And if the new venture can’t afford it, any assets I might need to buy are purchased my my personal company and rented in, rather than purchased by the new venture using funds I have loaned in.

The terms for this are normally interest free with extended repayment.  And although I’m still at risk if the venture fails  – I could still lose funds owed – I can at least recover the tangible assets which is a small mercy.

My sweat equity is now fairly recorded and gone from being an intangible to something that’s perfectly reasonable there is solid evidence for.   And the bonus is that this method allows me real insight into the profitability of the new venture, without being camouflaged by favours.

Since I have started accounting for my activities in this way (the last two ventures) I haven’t had a single potential investor question the value of my sweat equity.   Its now like a big throbbing bee sting there for the world to see, rather than just me crying about it.

Innovation by walking through mud

Over the Melbourne Cup long weekend (yes, I know it wasn’t a real long weekend)  I took my family and another family over to Lakes Entrance for four days of fun and frivolity.  One of the activities we organised was a bush walk/navigation exercise through the Lake Tyers area.  Although I had planned the route to be a track because the average age of the kids was 7 and 1/2, it turned out that the track didn’t actually exist (nor did the bridge shown the map!) and we spent the majority of our time walking along a slightly swampy shoreline.  The highlight of my day was watching  the surprise then horror cross the face of 9 year old Riley, when his shortcut across a particularly muddy patch sucked the shoes right off his feet.

You can tell kids not to walk though mud a million times,  but really, they have to learn it for themselves.  Or you could say it requires experiential learning, not academic.

In a world of universities extorting us to  “Dream Large” and “Go Boldly” experiential learning is generally overlooked.  But learning by doing, is the source of most innovation in the world.  For Designers like Charles & Ray Eames, Architects like Frank Lloyd Wright and  inventors such as James Dyson it was & is their competitive advantage.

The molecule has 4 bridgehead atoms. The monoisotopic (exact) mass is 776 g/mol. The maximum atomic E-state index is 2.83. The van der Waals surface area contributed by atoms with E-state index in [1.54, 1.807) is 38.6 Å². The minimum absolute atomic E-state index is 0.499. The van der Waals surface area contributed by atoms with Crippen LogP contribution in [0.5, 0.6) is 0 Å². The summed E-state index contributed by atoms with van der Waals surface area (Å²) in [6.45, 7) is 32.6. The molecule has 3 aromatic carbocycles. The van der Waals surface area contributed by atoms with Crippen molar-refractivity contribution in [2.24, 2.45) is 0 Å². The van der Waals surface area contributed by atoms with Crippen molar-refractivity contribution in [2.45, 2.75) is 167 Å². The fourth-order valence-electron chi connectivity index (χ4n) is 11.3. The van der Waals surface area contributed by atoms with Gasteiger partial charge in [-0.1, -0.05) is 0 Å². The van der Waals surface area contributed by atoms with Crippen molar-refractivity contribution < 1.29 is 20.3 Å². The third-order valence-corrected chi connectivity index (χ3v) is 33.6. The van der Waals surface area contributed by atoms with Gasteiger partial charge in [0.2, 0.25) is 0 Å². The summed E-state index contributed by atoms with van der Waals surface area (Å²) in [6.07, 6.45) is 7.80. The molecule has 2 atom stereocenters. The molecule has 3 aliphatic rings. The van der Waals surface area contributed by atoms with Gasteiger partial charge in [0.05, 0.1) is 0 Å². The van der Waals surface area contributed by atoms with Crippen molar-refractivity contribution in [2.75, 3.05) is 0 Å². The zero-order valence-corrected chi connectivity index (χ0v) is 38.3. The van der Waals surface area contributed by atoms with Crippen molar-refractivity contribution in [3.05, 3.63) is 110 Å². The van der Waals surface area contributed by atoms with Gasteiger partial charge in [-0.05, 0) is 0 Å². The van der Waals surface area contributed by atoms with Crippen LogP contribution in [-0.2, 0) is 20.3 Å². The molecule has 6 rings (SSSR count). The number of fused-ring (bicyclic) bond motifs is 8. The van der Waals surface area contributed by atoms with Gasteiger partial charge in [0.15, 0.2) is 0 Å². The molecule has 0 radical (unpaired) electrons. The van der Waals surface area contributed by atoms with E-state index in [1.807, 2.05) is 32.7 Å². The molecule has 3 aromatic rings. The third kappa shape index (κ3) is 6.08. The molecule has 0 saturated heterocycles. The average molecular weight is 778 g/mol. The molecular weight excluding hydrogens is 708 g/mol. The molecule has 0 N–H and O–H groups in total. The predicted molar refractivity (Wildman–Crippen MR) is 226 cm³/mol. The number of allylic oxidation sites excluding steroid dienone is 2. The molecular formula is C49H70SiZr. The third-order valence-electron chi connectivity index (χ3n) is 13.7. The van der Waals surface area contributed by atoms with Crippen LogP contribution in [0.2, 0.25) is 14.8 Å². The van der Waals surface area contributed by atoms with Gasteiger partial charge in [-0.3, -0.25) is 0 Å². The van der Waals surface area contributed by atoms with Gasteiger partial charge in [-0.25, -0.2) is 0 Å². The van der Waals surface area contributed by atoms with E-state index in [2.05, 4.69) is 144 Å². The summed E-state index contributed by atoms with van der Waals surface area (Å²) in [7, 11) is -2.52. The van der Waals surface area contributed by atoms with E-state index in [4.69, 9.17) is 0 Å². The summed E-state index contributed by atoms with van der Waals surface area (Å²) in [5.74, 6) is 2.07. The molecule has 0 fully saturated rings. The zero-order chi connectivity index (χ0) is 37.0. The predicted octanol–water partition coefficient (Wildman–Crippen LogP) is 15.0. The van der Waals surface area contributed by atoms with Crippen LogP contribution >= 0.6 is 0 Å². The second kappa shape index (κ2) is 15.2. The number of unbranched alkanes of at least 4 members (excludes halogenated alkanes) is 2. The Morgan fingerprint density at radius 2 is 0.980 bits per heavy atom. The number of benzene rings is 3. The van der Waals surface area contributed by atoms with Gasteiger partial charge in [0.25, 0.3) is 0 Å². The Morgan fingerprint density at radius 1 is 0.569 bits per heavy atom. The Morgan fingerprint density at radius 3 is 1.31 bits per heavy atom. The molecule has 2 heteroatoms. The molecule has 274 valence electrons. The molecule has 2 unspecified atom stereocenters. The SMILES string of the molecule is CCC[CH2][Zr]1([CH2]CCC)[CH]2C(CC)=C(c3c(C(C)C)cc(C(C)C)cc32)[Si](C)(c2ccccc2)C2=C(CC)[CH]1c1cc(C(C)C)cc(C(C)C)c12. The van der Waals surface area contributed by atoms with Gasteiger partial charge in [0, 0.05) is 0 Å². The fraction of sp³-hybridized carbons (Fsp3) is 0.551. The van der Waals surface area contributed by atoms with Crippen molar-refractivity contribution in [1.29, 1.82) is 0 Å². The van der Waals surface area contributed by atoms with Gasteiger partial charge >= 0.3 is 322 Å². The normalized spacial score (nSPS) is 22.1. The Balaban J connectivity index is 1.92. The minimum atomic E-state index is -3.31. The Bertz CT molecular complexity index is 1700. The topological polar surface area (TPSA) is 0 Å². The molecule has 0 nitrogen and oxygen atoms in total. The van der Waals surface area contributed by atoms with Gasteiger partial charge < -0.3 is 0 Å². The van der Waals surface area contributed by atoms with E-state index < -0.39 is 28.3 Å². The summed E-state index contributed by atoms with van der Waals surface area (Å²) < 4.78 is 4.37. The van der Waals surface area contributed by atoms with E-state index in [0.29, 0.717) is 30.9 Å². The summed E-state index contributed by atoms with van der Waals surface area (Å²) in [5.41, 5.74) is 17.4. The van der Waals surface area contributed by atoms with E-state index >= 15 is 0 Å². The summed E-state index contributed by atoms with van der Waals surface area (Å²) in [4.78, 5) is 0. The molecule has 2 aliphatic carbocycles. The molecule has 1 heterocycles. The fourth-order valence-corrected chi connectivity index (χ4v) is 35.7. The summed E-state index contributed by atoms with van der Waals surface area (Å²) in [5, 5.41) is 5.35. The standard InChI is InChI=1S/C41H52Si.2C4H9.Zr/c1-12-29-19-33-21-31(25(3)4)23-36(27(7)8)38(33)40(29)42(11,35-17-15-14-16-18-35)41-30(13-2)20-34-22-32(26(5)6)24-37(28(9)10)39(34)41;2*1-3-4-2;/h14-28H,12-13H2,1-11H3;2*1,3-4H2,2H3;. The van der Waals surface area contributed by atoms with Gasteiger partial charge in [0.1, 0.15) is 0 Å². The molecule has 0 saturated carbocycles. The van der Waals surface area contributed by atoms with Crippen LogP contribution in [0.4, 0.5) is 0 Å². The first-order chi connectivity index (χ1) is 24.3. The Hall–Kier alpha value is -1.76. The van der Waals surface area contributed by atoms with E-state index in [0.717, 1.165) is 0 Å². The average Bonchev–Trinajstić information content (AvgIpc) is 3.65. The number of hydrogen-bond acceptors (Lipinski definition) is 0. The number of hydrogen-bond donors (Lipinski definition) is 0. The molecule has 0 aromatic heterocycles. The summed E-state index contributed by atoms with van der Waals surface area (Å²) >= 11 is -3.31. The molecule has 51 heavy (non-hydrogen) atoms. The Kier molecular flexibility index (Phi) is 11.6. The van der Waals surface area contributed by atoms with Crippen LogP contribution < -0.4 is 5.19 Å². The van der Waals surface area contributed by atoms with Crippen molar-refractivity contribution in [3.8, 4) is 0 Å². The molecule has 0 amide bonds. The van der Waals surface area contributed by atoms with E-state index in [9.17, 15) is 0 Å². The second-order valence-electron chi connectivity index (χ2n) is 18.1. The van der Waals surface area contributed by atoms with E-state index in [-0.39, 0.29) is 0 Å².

Its not all bad for Academic learning though.  Clearly its much more efficient way of disseminating knowledge and accelerates understanding.  You couldn’t (nor would you want to) learn medicine experimentally rather than 6 years at Uni.  Contrast that to experiential learning which is slow and expensive, fraught with failure, unstructured and difficult to share.

But time and time again inventors have proven that the ROI is there for experimenters.  So how do you take advantage of this in your business?  In my experience:

Conversation – Conversation is a great way of sharing learnings.  It pools together the bits and pieces on a topic that everyone has learnt as experiential learning tends to be contained in stories rather than reports.  I’ve found that formal and informal round table discussions are fabuoulus tools in the workplaces for gaining insight.

Unstructured Information ToolsWiki‘s and Blogs are fantastic tools for trapping learnings.  Blogs give a timeline of dicovery and Wiki’s allow you to evolve an understanding.

Networking – So experiential learning by yourself or just with your team is no fun.  Open Innovation truely means sharing, so get out and network.  In almost every environment their are people ready to share their learnings.  Consider the Hackerspace movement that gets together and explores manufacturing, electronics, software and chemistry.  It now has groups all over the world, getting together and figuring things out.

Tinkering -There is no point conversing, recording or sharing learnings if you don’t have something to share. So let your people explore and tinker with your products and systems.  Play is just tinkering with a smile on your face, and in case you didn’t know it, there is plenty or resources to help you gain understanding in emerging areas or traditional areas being de constructed, such as Make magazine.

So try walking through the mud, it maybe stupid, stinky and cost you a shoe – but you may also learn something that nobody has ever known before.